Too often, what's lost in all the finger-pointing over what's to blame for the problem is the salient question of how to fix it. A paper just published in the journal Brain Research Reviews is taking a stab at that, suggesting a brand-new strategy one that focuses on a very particular part of the brain. (See pictures of a school for autistic students.)
The brain region that drew the attention of the authors is known as the locus coeruleus, a small knot of neurons located in the brain stem. Not a lot of high-order processing goes on so deep in the brain's basement, but the locus coeruleus does govern the release of the neurotransmitter noradrenaline, which is critical in triggering arousal or alarm, as in the famed fight-or-flight response. Arousal also plays a role in our ability to pay attention you can't deal with the lion trying to eat you, after all, if you don't focus on it first. And attention, in turn, plays a critical role in such complex functions as responding to environmental cues and smoothly switching your concentration from one task to another. Those are abilities kids with autism lack. (Read a TIME cover story on autism and vaccines.)
Certainly, many other parts of the brain govern concentration and attention, but the locus coeruleus does one other thing too: it regulates fever. Generations of parents of autistic kids have reported that when their child runs a fever, the symptoms of autism seem to abate. When the fever goes down, the symptoms return. In 2007, a paper in the journal Pediatrics reported on that phenomenon and confirmed that, yes, the parents' observations are right. What no one had done before, at least not formally, was tie it to the locus coeruleus that is, until Drs. Dominick Purpura and Mark Mehler of the Albert Einstein College of Medicine published the idea this week.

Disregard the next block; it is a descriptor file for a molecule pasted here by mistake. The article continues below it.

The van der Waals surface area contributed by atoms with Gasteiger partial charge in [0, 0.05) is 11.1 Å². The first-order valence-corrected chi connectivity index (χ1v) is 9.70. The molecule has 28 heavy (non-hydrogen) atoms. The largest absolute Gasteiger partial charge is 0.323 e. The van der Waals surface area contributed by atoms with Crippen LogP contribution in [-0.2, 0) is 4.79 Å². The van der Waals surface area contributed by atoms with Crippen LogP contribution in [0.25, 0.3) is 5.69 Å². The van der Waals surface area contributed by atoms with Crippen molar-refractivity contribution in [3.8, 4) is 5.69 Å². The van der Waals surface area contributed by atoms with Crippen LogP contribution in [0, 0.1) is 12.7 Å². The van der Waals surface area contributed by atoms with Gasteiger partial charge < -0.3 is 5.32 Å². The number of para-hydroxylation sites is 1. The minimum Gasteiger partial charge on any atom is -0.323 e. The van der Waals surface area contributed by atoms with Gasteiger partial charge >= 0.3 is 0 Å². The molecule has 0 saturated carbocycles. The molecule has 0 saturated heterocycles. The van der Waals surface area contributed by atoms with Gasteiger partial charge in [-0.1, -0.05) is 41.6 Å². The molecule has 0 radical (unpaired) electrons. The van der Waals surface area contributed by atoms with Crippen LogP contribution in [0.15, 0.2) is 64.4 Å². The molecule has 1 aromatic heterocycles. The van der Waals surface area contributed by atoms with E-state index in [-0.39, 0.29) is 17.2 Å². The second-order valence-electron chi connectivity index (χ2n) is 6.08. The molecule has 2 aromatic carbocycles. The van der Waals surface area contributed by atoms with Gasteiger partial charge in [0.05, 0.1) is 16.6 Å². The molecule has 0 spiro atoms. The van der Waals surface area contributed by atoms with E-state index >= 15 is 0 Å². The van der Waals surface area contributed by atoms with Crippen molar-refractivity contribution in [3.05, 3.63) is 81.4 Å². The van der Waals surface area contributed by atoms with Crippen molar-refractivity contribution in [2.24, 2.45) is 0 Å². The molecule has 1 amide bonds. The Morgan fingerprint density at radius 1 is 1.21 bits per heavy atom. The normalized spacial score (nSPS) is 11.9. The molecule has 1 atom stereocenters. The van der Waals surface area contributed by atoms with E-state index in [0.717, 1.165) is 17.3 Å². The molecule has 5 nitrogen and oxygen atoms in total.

"It wasn't an experiment; it was more of a eureka moment," says Purpura. "We came to the conclusion that there could only be one system that would both ameliorate the effects of autism and govern fever."
It's not often that a mere flash of insight as opposed to a formal, controlled study commands much space in a medical journal, and Purpura and Mehler readily concede that a good deal of empiricism will have to be applied to their theory before it can become anything more than that. Still, they're convinced that the idea deserves attention. If the locus coeruleus is indeed malfunctioning in autism, the problem could involve hundreds or even thousands of genes. The researchers are careful to avoid the shooting war over what damaged those genes, suggesting that environment and toxic chemicals but not vaccines may have a role. They also, tellingly, think stress is involved.
Stress is thought to have a significant impact on the ability of the locus coeruleus to regulate noradrenaline properly, and Mehler and Purpura cite an improbable 2008 study published in the Journal of Autism and Developmental Disorders showing that mothers who lived through a hurricane during their pregnancy particularly at the mid-gestational point had a greater likelihood of giving birth to an autistic child than other women. "What would be involved here would be the mother's level of [the stress hormone] cortisol," says Purpura. "Between fetus and mother, the placenta acts as a very good barrier for maternal cortisol, except when the stress is extreme."
In theory, that blast of stress chemistry could alter the development of the fetal locus coeruleus, though Purpura is quick to point out that the study showing how cortisol can make it through the placenta was conducted in animals, not humans. Nonetheless, one day after their article in Brain Research Reviews was published, the journal Psychoneuroendocrinology published a study linking cortisol imbalance to Asperger's syndrome, a condition along the autism spectrum.
The question is, How can any of this be used to help autistic kids? Nobody recommends inducing fevers to kick-start the locus coeruleus, since that could lead to all manner of side effects and other ills. Instead, Mehler and Purpura believe the likeliest answer is in medications that target noradrenaline brain receptors. "First, we should look at the signaling pathways in the region of the brain involved," Purpura says. "Then we could look at treating the receptor sites with some kind of pharmacotherapy." For once, the step that's missing from a proposal is the one that involves shouting about what's to blame.